Consentual knowledge is composed of knowledge that others have shared that we consent to know because we trust (rightly or wrongly) in the person or source passing on this knowledge.  Often the consent is given based on irrelevant psychological factors such as authoritative stance or attitude, charisma, enthusiasm, etc.   Often the consent is given based purely on the lack of any apparent reason not to trust.  Consentual knowledge can be further broken down into four distinct categories:

a.   That based on other's experiences, their recollection, interpretation and account of that experience

b.   That based on other's experienced evidence, their recollection, interpretation and account of such.

c.   That based on other's consentual knowledge.

d.   That based on other's beliefs, opinions, estimations, guesses, imaginations, fantasies, falsities and misunderstandings.

The latter two categories of evidential and consentual knowledge are simply and clearly less direct than the other types, and therefore intrinsically less reliable.   Unless increasingly more care, extensive checking and aspect confirmations are accomplished these two kinds of knowledge can fall off rapidly in validity.

Consentual knowledge is the most prevalent and voluminous in our  knowledge base but the least reliable, and it is staggering to realize to what extent we have incorporated consentual knowledge by what may be uncritical consent.  There would be a lot more humility and much less acrimony if the popularizers and promoters of scientific dogma were aware of the proportion of the consentual component in their "knowledge base."

A paranormal claim is considered paranormal precisely because there is a normal or reasonable doubt as to whether the phenomenon actually happened, happens, or can happen.  A para-normal claim is not the same as a para-normal explanation for an event or phenomenon that is not in doubt.  Let us remember that any situation or event that is on the extremes of the normal distribution curve looks para-normal and can invite a "paranormal" explanation."

A "scientific" theory, if it is not going to morph into a philosophical paradigm, must restrict itself to an explanation of observable phenomena.  A Black Hole is not an observable phenomenon, it is one explanation for observable phenomena.

Einstein's Theory of Relativity is not so much a scientific theory as it is a materialistic or "scientific" paradigm.  Roger Penrose's Tensor Theory and David Bohm's Holographic Universe are examples of other scientific or philosophical paradigms.

In the realm of knowledge, scientific theories, paranormal claims and historical reconstructions−hereinafter called proposals−should be subject to what the acronym FLIPPERS stands for.

Falsifiability - It must be possible to conceive that the proposal could prove to be false.  If it cannot be conceived as false then the proposal is not saying anything significant or meaningful.  Furthermore, it must be possible to devise ways to test the validity of the proposal before it can be considered worthwhile to consider it.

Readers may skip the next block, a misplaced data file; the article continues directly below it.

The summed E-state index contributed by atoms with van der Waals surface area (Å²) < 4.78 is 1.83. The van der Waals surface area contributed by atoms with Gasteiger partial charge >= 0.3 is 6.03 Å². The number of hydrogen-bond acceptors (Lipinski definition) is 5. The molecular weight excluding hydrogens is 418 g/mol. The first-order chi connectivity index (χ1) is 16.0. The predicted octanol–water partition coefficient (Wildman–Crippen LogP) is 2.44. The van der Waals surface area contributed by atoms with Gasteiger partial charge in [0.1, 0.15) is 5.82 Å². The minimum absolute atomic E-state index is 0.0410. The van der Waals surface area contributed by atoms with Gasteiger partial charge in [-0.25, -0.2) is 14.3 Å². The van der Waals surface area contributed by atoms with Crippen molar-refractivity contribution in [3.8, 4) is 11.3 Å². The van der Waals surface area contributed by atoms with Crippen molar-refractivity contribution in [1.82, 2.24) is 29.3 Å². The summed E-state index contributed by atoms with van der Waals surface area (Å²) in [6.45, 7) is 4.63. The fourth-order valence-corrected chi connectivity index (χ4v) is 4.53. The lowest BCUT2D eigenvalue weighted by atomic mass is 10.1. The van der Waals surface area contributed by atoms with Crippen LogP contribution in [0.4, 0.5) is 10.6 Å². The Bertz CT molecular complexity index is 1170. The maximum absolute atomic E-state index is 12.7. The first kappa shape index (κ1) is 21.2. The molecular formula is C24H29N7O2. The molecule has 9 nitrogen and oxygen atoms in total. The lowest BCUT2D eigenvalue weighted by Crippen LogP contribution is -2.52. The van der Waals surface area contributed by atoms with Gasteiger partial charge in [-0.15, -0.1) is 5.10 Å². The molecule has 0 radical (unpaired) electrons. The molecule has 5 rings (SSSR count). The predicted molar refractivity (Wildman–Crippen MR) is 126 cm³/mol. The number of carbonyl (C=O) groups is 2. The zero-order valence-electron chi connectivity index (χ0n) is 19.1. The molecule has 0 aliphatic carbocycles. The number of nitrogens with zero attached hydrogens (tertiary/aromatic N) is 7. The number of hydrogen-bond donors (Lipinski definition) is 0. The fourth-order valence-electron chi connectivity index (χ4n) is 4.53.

Logicality - Any argument offered in support of a proposal must be logically sound.

Integrity - The critical data or evidence offered in support of a proposal must be factual or true and complete, while the selection of the evidence must be honest, open and unprejudiced, i.e., non-fudged.

Predictability - Any proposal must offer some implied and inferred predictions, which can be checked.  Extraordinary predictions which are verified are generally considered as having substantial weight in evaluation.

Productivity - Any valid proposal must have an aspect of productivity or meaningfulness to it, in that some implied and inferred benefit or usefulness would construe in its adoption.

Extensiveness - The evidence offered in support of any proposal must be exhaustive−that is, all of the significant available evidence must be  included for consideration with none deliberately left out.

Replicability - Any experimental results garnered under replicable conditions and offered in support of the proposal must be replicable.  Furthermore, empirical data and evidence gathered from one situation or locale should be consistent with or buttressed by other comparable data and evidence gathered from a different situation or locale.  Except for historical reconstructions, total reliance upon historical or non-replicable evidence at least tends to reduce the worth or validity of the proposal.

Sufficiency - The evidence offered in support of any proposal must be adequate to establish the validity beyond an agreed upon reasonable doubt, with these stipulations:

(1)   The burden of proof for any proposal should rest primarily on the claimant(s).

(2)   Extraordinary proposals demand extraordinary evidence.

(3)   Proposal evidence based upon authority and/or testimony is always inadequate by itself.

If the proposal being offered cannot meet or satisfy the above criteria, it must be considered to be either invalid, or inadequate, or at least primarily in the realm of dogma, opinion or unsubstantiated possibility instead of being useful or in the realm of knowledge.